Police are widening the hunt for the Bangkok bomber as a man arrested in connection with the attack on the Erawan shrine refuses to cooperate with police. The 28-year-old foreign national was arrested yesterday (29 August) and charged with possession of illegal explosives. Authorities say they found multiple fake passports and bomb-making materials, including detonators and a metal pipe with lids during the raid on the city's outskirts.
The attack on 17 August at the Hindu Erawan shrine in Bangkok that killed 20 people and left more than 120 others injured could have been carried out by a people-smuggling gang in retaliation to a crackdown on the trade. Authorities believe the man is part of an organised crime group that sells fake documents to illegal immigrants.
"They [the gang] are unsatisfied with police arresting illegal entrants," national police spokesman Prawut Thavornsiri told Thailand's Channel 3. "He [the suspect] had more than 200 fake passports [when he was arrested]. It's a network that fakes nationalities and sends them [illegal migrants] on to third countries," he added without revealing the source of the information.
Suspect possibly Turkish
The man's name and nationality has not yet been revealed, but he is a "Turkish national" according to Internal Security Operations Command (ISOC) spokesman Colonel Banphot Phunphien. Neighbours said the man lived with another foreigner and described him as a reclusive and secretive Muslim who rarely ventured outside and local mosque-goers say they have never seen him.
"The interrogation is not making progress because the suspect is not really giving useful information," Thai army chief General Udomdej Sitabutr said. "We have to conduct further interrogations and make him better understand so he will be more cooperative — while we have to be careful not to violate the suspect's rights."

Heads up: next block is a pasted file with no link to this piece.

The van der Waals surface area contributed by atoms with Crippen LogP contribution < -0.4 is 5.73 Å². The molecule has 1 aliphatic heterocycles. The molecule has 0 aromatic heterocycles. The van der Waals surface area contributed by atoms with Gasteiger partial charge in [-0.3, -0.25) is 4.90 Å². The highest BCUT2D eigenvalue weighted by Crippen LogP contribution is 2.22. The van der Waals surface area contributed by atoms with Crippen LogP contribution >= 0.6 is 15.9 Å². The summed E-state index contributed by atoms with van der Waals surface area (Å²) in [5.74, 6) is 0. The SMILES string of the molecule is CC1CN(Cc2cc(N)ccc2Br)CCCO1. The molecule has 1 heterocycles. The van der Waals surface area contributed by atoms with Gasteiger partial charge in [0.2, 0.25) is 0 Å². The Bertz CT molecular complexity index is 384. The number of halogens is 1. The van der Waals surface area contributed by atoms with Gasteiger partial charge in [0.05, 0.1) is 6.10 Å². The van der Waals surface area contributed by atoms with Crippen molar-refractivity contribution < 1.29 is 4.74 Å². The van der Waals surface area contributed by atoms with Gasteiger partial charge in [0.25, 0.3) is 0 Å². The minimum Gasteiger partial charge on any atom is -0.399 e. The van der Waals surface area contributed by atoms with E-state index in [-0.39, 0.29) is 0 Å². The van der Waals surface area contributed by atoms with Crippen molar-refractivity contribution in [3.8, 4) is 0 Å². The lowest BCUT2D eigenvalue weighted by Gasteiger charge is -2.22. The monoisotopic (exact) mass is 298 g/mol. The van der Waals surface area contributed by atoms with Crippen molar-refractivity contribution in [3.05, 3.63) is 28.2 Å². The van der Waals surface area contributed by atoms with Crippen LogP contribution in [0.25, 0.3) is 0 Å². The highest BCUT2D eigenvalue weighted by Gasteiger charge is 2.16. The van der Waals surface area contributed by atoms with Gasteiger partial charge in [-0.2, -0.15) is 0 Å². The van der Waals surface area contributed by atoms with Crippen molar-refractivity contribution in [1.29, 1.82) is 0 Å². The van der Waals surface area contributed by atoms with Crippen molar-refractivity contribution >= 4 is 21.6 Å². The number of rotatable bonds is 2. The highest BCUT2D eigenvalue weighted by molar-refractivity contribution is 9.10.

Police have not yet said if the unidentified man is the prime suspect, who was captured on CCTV footage wearing a yellow T-shirt and dropping a rucksack off at the scene of the blast just minutes earlier. Speaking on national television today (30 August) the country's national deputy police chief, Chaktip Chaijinder, said that police are actively searching for more suspects. No group has yet claimed responsibility for the blast.
Police say the man has been in Thailand for more than 18 months, raising further questions as to why a suspect would remain in the country surrounded by incriminating evidence for nearly two weeks. Authorities are monitoring around 1,000 mobile phone numbers and checking photographs used in the seized passports in a bid to track down more members of the group.